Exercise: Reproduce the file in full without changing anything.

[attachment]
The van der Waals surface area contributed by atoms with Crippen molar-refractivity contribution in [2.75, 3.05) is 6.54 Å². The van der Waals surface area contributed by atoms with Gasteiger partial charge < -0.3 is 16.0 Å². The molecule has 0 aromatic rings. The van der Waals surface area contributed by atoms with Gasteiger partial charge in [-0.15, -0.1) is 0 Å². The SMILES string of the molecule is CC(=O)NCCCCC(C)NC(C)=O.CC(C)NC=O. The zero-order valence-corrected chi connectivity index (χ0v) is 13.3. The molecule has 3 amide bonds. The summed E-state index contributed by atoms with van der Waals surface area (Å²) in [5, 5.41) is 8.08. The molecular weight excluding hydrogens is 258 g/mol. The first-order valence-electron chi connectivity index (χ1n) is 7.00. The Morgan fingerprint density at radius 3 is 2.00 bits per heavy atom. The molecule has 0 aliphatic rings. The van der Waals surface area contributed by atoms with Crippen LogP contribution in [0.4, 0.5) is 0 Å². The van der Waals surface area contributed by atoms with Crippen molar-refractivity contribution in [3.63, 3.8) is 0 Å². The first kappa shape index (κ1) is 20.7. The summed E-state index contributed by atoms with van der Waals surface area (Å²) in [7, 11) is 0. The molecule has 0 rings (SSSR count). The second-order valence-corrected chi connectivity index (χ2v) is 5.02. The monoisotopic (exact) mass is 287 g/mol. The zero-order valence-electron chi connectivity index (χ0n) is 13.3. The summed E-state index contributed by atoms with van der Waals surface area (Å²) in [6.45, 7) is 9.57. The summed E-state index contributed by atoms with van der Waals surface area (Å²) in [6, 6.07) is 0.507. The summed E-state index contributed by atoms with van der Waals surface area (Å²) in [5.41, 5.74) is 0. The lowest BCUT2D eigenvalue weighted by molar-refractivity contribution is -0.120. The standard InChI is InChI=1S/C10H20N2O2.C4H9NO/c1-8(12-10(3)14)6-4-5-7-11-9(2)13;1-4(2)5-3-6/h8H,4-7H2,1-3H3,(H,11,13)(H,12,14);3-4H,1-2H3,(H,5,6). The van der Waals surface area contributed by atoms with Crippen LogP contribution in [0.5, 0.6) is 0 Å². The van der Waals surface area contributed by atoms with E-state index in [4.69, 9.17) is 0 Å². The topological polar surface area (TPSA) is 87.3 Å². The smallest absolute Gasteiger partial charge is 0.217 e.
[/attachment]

The van der Waals surface area contributed by atoms with Crippen molar-refractivity contribution in [2.75, 3.05) is 6.54 Å². The van der Waals surface area contributed by atoms with Gasteiger partial charge < -0.3 is 16.0 Å². The molecule has 0 aromatic rings. The van der Waals surface area contributed by atoms with Gasteiger partial charge in [-0.15, -0.1) is 0 Å². The SMILES string of the molecule is CC(=O)NCCCCC(C)NC(C)=O.CC(C)NC=O. The zero-order valence-corrected chi connectivity index (χ0v) is 13.3. The molecule has 3 amide bonds. The summed E-state index contributed by atoms with van der Waals surface area (Å²) in [5, 5.41) is 8.08. The molecular weight excluding hydrogens is 258 g/mol. The first-order valence-electron chi connectivity index (χ1n) is 7.00. The Morgan fingerprint density at radius 3 is 2.00 bits per heavy atom. The molecule has 0 aliphatic rings. The van der Waals surface area contributed by atoms with Crippen LogP contribution in [0.4, 0.5) is 0 Å². The van der Waals surface area contributed by atoms with Crippen molar-refractivity contribution in [3.63, 3.8) is 0 Å². The first kappa shape index (κ1) is 20.7. The summed E-state index contributed by atoms with van der Waals surface area (Å²) in [7, 11) is 0. The molecule has 0 rings (SSSR count). The second-order valence-corrected chi connectivity index (χ2v) is 5.02. The monoisotopic (exact) mass is 287 g/mol. The zero-order valence-electron chi connectivity index (χ0n) is 13.3. The summed E-state index contributed by atoms with van der Waals surface area (Å²) in [6.45, 7) is 9.57. The summed E-state index contributed by atoms with van der Waals surface area (Å²) in [6, 6.07) is 0.507. The summed E-state index contributed by atoms with van der Waals surface area (Å²) in [5.41, 5.74) is 0. The lowest BCUT2D eigenvalue weighted by molar-refractivity contribution is -0.120. The standard InChI is InChI=1S/C10H20N2O2.C4H9NO/c1-8(12-10(3)14)6-4-5-7-11-9(2)13;1-4(2)5-3-6/h8H,4-7H2,1-3H3,(H,11,13)(H,12,14);3-4H,1-2H3,(H,5,6). The van der Waals surface area contributed by atoms with Crippen LogP contribution in [0.5, 0.6) is 0 Å². The van der Waals surface area contributed by atoms with E-state index in [4.69, 9.17) is 0 Å². The topological polar surface area (TPSA) is 87.3 Å². The smallest absolute Gasteiger partial charge is 0.217 e.